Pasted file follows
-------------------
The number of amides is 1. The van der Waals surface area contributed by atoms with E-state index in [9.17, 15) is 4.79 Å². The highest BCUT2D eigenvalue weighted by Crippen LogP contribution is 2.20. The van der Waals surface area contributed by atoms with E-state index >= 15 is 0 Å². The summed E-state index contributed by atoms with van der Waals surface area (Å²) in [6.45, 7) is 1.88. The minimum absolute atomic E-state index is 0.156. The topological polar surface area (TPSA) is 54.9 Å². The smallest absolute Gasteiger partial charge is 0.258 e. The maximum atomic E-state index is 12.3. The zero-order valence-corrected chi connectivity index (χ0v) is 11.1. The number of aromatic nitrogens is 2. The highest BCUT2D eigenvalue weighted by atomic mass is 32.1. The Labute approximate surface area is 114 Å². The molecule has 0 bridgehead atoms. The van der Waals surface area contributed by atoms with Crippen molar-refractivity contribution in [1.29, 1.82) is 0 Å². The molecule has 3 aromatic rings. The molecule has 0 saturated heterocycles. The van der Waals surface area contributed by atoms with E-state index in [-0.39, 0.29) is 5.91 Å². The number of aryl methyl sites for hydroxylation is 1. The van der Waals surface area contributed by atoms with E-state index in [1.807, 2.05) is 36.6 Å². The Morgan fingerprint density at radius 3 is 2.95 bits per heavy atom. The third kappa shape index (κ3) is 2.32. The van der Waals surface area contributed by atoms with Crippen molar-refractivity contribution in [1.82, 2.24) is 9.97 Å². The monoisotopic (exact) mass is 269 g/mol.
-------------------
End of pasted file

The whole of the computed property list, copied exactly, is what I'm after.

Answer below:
The number of amides is 1. The van der Waals surface area contributed by atoms with E-state index in [9.17, 15) is 4.79 Å². The highest BCUT2D eigenvalue weighted by Crippen LogP contribution is 2.20. The van der Waals surface area contributed by atoms with E-state index >= 15 is 0 Å². The summed E-state index contributed by atoms with van der Waals surface area (Å²) in [6.45, 7) is 1.88. The minimum absolute atomic E-state index is 0.156. The topological polar surface area (TPSA) is 54.9 Å². The smallest absolute Gasteiger partial charge is 0.258 e. The maximum atomic E-state index is 12.3. The zero-order valence-corrected chi connectivity index (χ0v) is 11.1. The number of aromatic nitrogens is 2. The highest BCUT2D eigenvalue weighted by atomic mass is 32.1. The Labute approximate surface area is 114 Å². The molecule has 0 bridgehead atoms. The van der Waals surface area contributed by atoms with Crippen molar-refractivity contribution in [1.29, 1.82) is 0 Å². The molecule has 3 aromatic rings. The molecule has 0 saturated heterocycles. The van der Waals surface area contributed by atoms with E-state index in [-0.39, 0.29) is 5.91 Å². The number of aryl methyl sites for hydroxylation is 1. The van der Waals surface area contributed by atoms with E-state index in [1.807, 2.05) is 36.6 Å². The Morgan fingerprint density at radius 3 is 2.95 bits per heavy atom. The third kappa shape index (κ3) is 2.32. The van der Waals surface area contributed by atoms with Crippen molar-refractivity contribution in [1.82, 2.24) is 9.97 Å². The monoisotopic (exact) mass is 269 g/mol.